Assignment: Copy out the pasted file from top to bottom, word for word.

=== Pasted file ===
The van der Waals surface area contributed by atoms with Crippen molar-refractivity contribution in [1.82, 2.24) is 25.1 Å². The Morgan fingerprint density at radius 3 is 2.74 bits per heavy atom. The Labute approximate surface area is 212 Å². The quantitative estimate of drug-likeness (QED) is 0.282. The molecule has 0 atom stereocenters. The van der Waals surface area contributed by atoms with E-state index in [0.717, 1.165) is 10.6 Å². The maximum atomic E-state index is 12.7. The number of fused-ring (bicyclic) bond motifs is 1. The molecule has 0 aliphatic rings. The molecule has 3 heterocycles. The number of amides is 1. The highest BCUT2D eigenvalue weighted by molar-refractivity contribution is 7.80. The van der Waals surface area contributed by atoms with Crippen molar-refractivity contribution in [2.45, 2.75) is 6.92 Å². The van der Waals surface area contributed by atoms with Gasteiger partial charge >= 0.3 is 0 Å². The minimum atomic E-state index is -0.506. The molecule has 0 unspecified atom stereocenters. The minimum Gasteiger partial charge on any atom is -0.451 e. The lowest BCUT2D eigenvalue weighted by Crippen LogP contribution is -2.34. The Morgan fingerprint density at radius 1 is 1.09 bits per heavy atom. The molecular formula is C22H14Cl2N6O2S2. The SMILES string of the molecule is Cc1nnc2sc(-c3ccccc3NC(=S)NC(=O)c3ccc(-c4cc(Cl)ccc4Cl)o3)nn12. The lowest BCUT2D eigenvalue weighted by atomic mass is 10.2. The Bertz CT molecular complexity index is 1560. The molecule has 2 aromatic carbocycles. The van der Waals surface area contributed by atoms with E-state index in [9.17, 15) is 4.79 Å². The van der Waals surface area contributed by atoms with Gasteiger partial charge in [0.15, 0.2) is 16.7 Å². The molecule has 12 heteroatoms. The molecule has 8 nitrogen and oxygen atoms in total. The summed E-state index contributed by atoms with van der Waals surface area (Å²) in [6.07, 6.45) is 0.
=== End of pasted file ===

The van der Waals surface area contributed by atoms with Crippen molar-refractivity contribution in [1.82, 2.24) is 25.1 Å². The Morgan fingerprint density at radius 3 is 2.74 bits per heavy atom. The Labute approximate surface area is 212 Å². The quantitative estimate of drug-likeness (QED) is 0.282. The molecule has 0 atom stereocenters. The van der Waals surface area contributed by atoms with E-state index in [0.717, 1.165) is 10.6 Å². The maximum atomic E-state index is 12.7. The number of fused-ring (bicyclic) bond motifs is 1. The molecule has 0 aliphatic rings. The molecule has 3 heterocycles. The number of amides is 1. The highest BCUT2D eigenvalue weighted by molar-refractivity contribution is 7.80. The van der Waals surface area contributed by atoms with Crippen molar-refractivity contribution in [2.45, 2.75) is 6.92 Å². The van der Waals surface area contributed by atoms with Gasteiger partial charge >= 0.3 is 0 Å². The minimum atomic E-state index is -0.506. The molecule has 0 unspecified atom stereocenters. The minimum Gasteiger partial charge on any atom is -0.451 e. The lowest BCUT2D eigenvalue weighted by Crippen LogP contribution is -2.34. The Morgan fingerprint density at radius 1 is 1.09 bits per heavy atom. The molecular formula is C22H14Cl2N6O2S2. The SMILES string of the molecule is Cc1nnc2sc(-c3ccccc3NC(=S)NC(=O)c3ccc(-c4cc(Cl)ccc4Cl)o3)nn12. The lowest BCUT2D eigenvalue weighted by atomic mass is 10.2. The Bertz CT molecular complexity index is 1560. The molecule has 2 aromatic carbocycles. The van der Waals surface area contributed by atoms with E-state index in [9.17, 15) is 4.79 Å². The van der Waals surface area contributed by atoms with Gasteiger partial charge in [0.15, 0.2) is 16.7 Å². The molecule has 12 heteroatoms. The molecule has 8 nitrogen and oxygen atoms in total. The summed E-state index contributed by atoms with van der Waals surface area (Å²) in [6.07, 6.45) is 0.